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Welcome to My Alaska

It is not a choice... it is a way of life!


In 1969 the State of Alaska put out an offer to all all United States Military Servicemen; to leave the Service and move to Alaska to serve as an Alaska State Trooper.  With one little offer my young life was about to forever change when my dad took that deal and moved his young family to Alaska.  By age 5 we hade lived in Anchorage, Kodiak, Chignik, Squaw Harbor and then Sand Point where we lived for many years off and on.  None of these places could I explain to you today and  they are not today what they were in the 70's.  Bush life is not a concept many people understand or can live.... doing it in the Aleution Chain makes it so much more difficult for many reasons.   It is there that I found my deep appreciation for Alaska and knew then that it would always be my home no matter where in it I lived.  

Here you will find MY ALASKA in my words and views of it.  In no way are any of my words meant to insult Alaska or its people, they are infact some of the most independent of mind and hardiest of people I have ever met.  No more so than in the Aleution Chain where it today is ranked as the second most inhospitable place to survive and live on earth... but they do, and they thrive.  Nowhere have I seen comparable weather where the winds can blow little doggies down the road or children have to walk home backwards from school because it hurts to walk forward... and, it is just easier to remain standing if going backwards.  The winds are constant all day every day, because the Aleaution Chain sits on the ocean it rains a great deal, soooo ... rain + hurricane winds makes for bad bad hair days.  Read about Alaska's 5 Regions to learn more about the different environmental challenges all Alaskans face everyday.  

I have spent a couple decades living and travelling to Alaskas Bush Communities, usually with populations under 1,000 many I have been to have maybe 200 in population.  Bush communites are generally Native lands or where Native villages existed in the beginning... through time some have grown with offices and businesses, schools and churches.  Some, have not and remain with conditions that rival third world countries I am sad to say.  Not all of Alaska's Native people have land that sits on oil nor do they get dividends but they own some serious land on awesome hunting grounds with so much to offer if they opened up their land to tourism.... heck just to Alaska residents would help them thrive because trust you me.... if you put a road there, we will go!  We will go and play, hunt, open up more of Alaska ... so many reason yet I understand completely their desire to keep their ancestral lands untouched and prestine for their future generations.  Alaska has what is called "Hubs", a bush community with population between 200 - over 1,000.  Around these Hub communities exist small Native village communities that have no road access.  Populations probably from 1-300 or so....they usually boat, snowmachine, fly or whatever to get to the Hubs but have no airport of their own.  Hubs have airports where mail planes can land, this is where surrounding villages come to pick up their mail, get grocieries and visit family as nearly all villages surrounding a Hub is generally connected by blood.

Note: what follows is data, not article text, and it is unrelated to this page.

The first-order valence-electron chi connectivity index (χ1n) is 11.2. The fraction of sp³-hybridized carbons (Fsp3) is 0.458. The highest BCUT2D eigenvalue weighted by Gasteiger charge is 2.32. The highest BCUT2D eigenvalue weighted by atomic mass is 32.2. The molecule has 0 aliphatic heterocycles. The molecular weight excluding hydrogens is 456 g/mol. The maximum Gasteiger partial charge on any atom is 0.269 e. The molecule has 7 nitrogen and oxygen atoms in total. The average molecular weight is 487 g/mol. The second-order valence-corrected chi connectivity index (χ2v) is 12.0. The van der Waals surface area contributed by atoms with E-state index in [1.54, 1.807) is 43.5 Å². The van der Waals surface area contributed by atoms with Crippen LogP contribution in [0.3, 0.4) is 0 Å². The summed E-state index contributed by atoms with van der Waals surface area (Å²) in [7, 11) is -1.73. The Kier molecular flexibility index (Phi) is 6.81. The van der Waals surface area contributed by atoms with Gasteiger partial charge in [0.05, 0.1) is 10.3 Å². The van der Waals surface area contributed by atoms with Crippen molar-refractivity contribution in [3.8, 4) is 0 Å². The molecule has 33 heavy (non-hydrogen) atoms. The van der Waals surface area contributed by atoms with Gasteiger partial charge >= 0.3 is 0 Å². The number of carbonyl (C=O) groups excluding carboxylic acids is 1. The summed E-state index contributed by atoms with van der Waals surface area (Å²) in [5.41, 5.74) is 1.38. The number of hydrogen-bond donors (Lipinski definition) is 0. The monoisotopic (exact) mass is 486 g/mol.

I currently live in Rural Alaska.... not the same as Bush Alaska!  Here we have something called the "road net" (road network).... if you cannot drive to where you live via road, path, moose trail then you are in Bush Alaska.  If however you can drive to your house or community then you are in Rural Alaska and connected by the road network.  You have the ability to drive out and get to a hospital .... mostly or atleast meet lifeguard or ... okay it is hard sometimes because well Alaska is tough that way.  Many Alaskans do not live in a community per say but rather out in the forrest somewhere in a cabin, by themselves and they can only drive part way in... usually having to hike, fly, boat, atv or snowmachine the rest of the way (or all the way) in and back out.  Crazy as it sounds Alaska probably has the least amount of roads than any state, drives us nuts that we cannot get more highways built and open up our state so we can get to more of it.  We have a great deal of coastline that is not being used, lived on, built on.... endless!

Why do we live here?  I think it boils down to ... Nature.  Whether it be frozen or melting.  I have never been anywhere in Alaska where I was not immediately engulfed by nature when outside, it wouldn't be uncommon to walk outside and run into a moose or a bear ... trust me when I say NOT a "how coooool" moment.  With summer/winter seasons come the change in daylight, we find ourselves switching gears and therefore schedules.  With 24 hours of daylight it is amazing how much one can get done hence, why we spend our summers catching up on everything that did not get done during the 24 hours of darkness.  We tend to go into hibernation mode and catch up on all the things we were to busy to do in the summer.... yes, an endless cycle.  A great deal of northern dwellers suffer from SAD... Seasonal Affective Disorder or light deficiency.  I have family members who suffer with SAD, not to the point of needing the SAD light but it would not hurt them either.  On the flip side, as a former EMT we responded to many calls during the midnight sun season sor heat stroke.  Granted mostly tourists or Alaska's elderly but they all say they have never felt heat like it before and many were from places such as Texas and Arizona.  With 24 hours of sun we are being continuously heated with little cool down time and can be unbearably hot.